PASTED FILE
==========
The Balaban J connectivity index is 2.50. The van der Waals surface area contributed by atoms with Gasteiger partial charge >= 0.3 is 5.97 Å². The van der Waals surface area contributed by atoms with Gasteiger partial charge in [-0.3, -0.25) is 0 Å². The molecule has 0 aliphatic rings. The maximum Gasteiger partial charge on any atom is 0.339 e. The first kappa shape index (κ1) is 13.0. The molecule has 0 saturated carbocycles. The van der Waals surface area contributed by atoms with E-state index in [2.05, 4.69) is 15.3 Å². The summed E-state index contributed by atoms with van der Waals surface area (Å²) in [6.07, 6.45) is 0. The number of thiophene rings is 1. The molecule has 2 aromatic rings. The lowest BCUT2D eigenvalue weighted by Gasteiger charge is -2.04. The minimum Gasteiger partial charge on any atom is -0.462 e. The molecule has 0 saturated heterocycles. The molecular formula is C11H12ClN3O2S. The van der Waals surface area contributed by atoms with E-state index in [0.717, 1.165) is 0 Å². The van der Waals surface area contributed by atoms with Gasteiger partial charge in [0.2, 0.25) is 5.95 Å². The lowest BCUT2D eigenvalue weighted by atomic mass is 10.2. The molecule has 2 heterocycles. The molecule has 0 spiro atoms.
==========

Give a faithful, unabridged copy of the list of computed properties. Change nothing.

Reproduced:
The Balaban J connectivity index is 2.50. The van der Waals surface area contributed by atoms with Gasteiger partial charge >= 0.3 is 5.97 Å². The van der Waals surface area contributed by atoms with Gasteiger partial charge in [-0.3, -0.25) is 0 Å². The molecule has 0 aliphatic rings. The maximum Gasteiger partial charge on any atom is 0.339 e. The first kappa shape index (κ1) is 13.0. The molecule has 0 saturated carbocycles. The van der Waals surface area contributed by atoms with E-state index in [2.05, 4.69) is 15.3 Å². The summed E-state index contributed by atoms with van der Waals surface area (Å²) in [6.07, 6.45) is 0. The number of thiophene rings is 1. The molecule has 2 aromatic rings. The lowest BCUT2D eigenvalue weighted by Gasteiger charge is -2.04. The minimum Gasteiger partial charge on any atom is -0.462 e. The molecule has 0 saturated heterocycles. The molecular formula is C11H12ClN3O2S. The van der Waals surface area contributed by atoms with E-state index in [0.717, 1.165) is 0 Å². The van der Waals surface area contributed by atoms with Gasteiger partial charge in [0.2, 0.25) is 5.95 Å². The lowest BCUT2D eigenvalue weighted by atomic mass is 10.2. The molecule has 2 heterocycles. The molecule has 0 spiro atoms.